The doc came in and explained that the CT showed my kidneys were fine, but it appeared there was a mass on my bladder.  The cystoscopy would give him a better look.  Within a minute, the scope was in and we saw my bladder on the small screen to my left.  He pointed out different aspects of my bladder – all healthy tissues.  No mass.  He smiled and said, “Your bladder is fine.  I suspect it was empty during the CT and it folded in on itself, which bladders sometimes do.”

I stared at him. “The bladder is fine?  The kidneys are fine?”

“Both fine,” he said.  “The urethra is a bit irritated.  We’ll give you some cream for that, and I’m 99% sure the bleeding will stop.  It’s nice to get good news once in a while, isn’t it?”

I took a deep breath and looked at my husband.  He had tears in his eyes.

Situation two: Exactly a week after the fearful morning/good news cystoscopy, our youngest son was in a car accident.

Front of the car


Back of the car

He was rear-ended by a young woman who plowed into him at a stop light.  He swerved, went off the road, and hit a tree.  He was crunched from both ends. The air bag knocked him with such force, his glasses broke, and his seat was flattened into a reclining position.  With such impact from both ends, his over-six-feet frame could have been broken in many places.

He emerged with only a bloody elbow and bruises from the air bag.  Unbelievable.  (No one else was hurt.)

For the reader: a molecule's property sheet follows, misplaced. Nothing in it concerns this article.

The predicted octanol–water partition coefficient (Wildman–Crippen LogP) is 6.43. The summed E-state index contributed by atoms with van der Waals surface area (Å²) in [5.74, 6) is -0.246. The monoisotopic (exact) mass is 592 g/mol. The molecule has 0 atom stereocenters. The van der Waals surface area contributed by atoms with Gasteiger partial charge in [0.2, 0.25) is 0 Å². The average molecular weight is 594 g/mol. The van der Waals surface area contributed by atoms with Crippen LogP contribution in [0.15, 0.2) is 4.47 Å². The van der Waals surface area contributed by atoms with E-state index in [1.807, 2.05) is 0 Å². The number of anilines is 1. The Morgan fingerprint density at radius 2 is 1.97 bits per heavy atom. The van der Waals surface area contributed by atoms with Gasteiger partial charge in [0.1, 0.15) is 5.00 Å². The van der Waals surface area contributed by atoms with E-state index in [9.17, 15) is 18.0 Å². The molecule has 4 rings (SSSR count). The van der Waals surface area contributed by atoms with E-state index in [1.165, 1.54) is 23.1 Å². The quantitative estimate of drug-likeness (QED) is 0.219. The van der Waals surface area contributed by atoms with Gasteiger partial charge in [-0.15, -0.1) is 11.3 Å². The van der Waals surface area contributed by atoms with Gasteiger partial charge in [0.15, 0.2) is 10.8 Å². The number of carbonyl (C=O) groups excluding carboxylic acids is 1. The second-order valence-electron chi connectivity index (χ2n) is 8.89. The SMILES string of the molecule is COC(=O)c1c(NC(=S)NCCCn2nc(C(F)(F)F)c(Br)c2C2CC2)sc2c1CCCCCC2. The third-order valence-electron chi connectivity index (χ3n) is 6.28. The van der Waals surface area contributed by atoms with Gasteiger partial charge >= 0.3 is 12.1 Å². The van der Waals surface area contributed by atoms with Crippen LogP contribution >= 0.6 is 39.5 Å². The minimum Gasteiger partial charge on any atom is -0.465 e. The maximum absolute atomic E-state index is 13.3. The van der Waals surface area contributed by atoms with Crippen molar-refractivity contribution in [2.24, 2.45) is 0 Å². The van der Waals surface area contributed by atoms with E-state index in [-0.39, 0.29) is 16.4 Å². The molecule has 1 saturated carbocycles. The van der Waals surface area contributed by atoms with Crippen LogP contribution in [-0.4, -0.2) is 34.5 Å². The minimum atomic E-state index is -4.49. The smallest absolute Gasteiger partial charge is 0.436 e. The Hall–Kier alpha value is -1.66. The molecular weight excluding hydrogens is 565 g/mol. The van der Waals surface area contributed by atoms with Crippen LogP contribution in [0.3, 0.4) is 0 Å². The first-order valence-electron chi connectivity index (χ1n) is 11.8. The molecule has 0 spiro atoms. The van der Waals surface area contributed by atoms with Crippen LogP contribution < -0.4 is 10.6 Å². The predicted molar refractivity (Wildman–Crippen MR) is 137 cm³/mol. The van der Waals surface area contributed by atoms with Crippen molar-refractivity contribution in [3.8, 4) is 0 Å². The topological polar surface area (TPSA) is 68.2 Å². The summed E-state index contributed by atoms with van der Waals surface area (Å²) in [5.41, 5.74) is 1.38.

Our daughter-in-law called us (we are two hours away) and kept us updated.  Until he was seen in the ER and cleared from head or internal injuries, I was back in worry/prayer mode.  A few hours later, we talked to our son.  He was sore, but assured us he was OK.  The accident was not his fault, insurance would kick in, he already had an appointment to get new glasses.

I breathed deeply, and my husband and I looked at each other, again, with tears in our eyes.

People get terrible medical news every day.  People are injured or killed in car accidents every day.  I don’t know why we were spared the worst of things these past two weeks.  I know God is good all the time, whether we are ill or well, safe or harmed.  Life is random and crazy.  God is not.

He’s in control all the time.  He’s loving all the time.  He wants the best for us all the time.

A time will come when life will not serve me the best outcome.  I pray I will remain true to whom I know God to be.  All the time.